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Challenging robots, even better teamwork

Teams of young, critical thinkers worked together last weekend to overcome obstacles in the second annual Sea, Air and Land Challenge held in Suffolk.

Nicknamed the SeAL Challenge, the competition was held on Saturday at Col. Fred Cherry Middle School. There were 14 robotics teams competing in this year’s event, including five Suffolk high schools and middle schools.

Developed by the Penn State Electro-Optics Center and sponsored by the Office of Naval Research, the SeAL Challenge offers three unique engineering challenges for middle and high schoolers — one underwater, another in the air and the third on the ground.

The teams designed, developed and built unmanned vehicles and customized payloads for these challenges, which were based on scenarios faced by military personnel and first responders. Virginia State Police was also at the school on Saturday to demonstrate different tactical robots.

“Students are designing and building robotic systems that can perform maneuvers similar to those that first responders or the military might use in their operations,” said Christine Lafferty, Suffolk Public Schools manager of information services and regional coordinator for the SeAL challenge.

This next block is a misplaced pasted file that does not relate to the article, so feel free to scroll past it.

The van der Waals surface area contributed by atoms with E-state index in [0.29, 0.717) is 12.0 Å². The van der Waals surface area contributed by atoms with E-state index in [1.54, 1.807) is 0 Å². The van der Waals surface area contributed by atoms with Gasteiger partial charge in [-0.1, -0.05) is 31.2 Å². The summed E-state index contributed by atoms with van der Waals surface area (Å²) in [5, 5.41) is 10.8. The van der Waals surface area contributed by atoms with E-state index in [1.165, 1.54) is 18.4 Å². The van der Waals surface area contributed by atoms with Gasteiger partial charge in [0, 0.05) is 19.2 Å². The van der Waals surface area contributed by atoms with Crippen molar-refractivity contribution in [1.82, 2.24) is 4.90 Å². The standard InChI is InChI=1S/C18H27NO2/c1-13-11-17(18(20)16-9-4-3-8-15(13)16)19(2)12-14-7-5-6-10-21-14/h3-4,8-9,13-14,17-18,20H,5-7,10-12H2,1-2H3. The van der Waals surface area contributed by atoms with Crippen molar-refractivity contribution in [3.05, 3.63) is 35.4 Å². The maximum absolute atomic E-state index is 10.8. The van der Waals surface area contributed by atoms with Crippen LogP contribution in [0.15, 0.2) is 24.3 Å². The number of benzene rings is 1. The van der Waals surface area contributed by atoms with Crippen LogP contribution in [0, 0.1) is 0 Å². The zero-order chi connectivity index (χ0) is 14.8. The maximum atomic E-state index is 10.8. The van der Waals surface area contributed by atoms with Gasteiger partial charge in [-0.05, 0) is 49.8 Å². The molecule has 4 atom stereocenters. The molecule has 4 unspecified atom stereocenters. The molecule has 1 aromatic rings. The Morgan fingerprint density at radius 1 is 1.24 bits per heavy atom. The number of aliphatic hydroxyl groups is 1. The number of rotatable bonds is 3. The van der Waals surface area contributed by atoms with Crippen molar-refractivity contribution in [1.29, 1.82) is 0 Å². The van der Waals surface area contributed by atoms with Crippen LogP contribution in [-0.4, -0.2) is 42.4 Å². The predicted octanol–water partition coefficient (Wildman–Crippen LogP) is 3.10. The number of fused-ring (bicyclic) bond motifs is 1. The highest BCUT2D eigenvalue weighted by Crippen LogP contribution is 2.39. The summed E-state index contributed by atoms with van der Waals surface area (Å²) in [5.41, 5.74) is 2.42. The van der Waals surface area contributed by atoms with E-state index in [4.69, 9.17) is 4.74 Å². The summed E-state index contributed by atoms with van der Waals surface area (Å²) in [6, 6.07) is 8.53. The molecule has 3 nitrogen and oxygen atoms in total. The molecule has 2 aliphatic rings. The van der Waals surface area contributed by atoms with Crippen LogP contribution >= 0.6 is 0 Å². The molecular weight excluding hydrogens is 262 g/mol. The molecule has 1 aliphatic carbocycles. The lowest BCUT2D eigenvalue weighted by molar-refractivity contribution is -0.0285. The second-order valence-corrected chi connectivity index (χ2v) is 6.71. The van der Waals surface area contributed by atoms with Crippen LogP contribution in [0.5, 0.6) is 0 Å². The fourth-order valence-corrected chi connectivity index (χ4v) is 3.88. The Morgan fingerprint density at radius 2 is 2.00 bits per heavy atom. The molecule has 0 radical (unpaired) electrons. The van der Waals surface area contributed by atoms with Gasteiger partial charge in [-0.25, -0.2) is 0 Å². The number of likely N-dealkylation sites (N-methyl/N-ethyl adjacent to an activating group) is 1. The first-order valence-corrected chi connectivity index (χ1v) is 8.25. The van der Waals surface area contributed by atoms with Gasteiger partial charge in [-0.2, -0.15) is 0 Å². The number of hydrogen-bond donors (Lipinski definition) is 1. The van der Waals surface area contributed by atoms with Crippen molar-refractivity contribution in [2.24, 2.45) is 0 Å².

Virginia is the third state to host this event, alongside Pennsylvania and Ohio. This year’s competition brought out the best from Lakeland and King’s Fork high schools, plus John F. Kennedy, Forest Glen and Col. Fred Cherry middle schools.

Norfolk Technical Center also fielded a team on Saturday, as well as Booker High School from Sarasota, Fla. The all-ladies Florida squad came to Virginia to both win a trophy and bring the challenge to their home state.

“As I look out at all of you, I couldn’t be more excited,” U.S. Navy Lt. Commander William Corrigan said during his opening remarks on Saturday. “I couldn’t be more optimistic about what the future of America holds and the direction that we’re going, and that’s all because of you. Our future inventors, our future scientists and our future leaders.”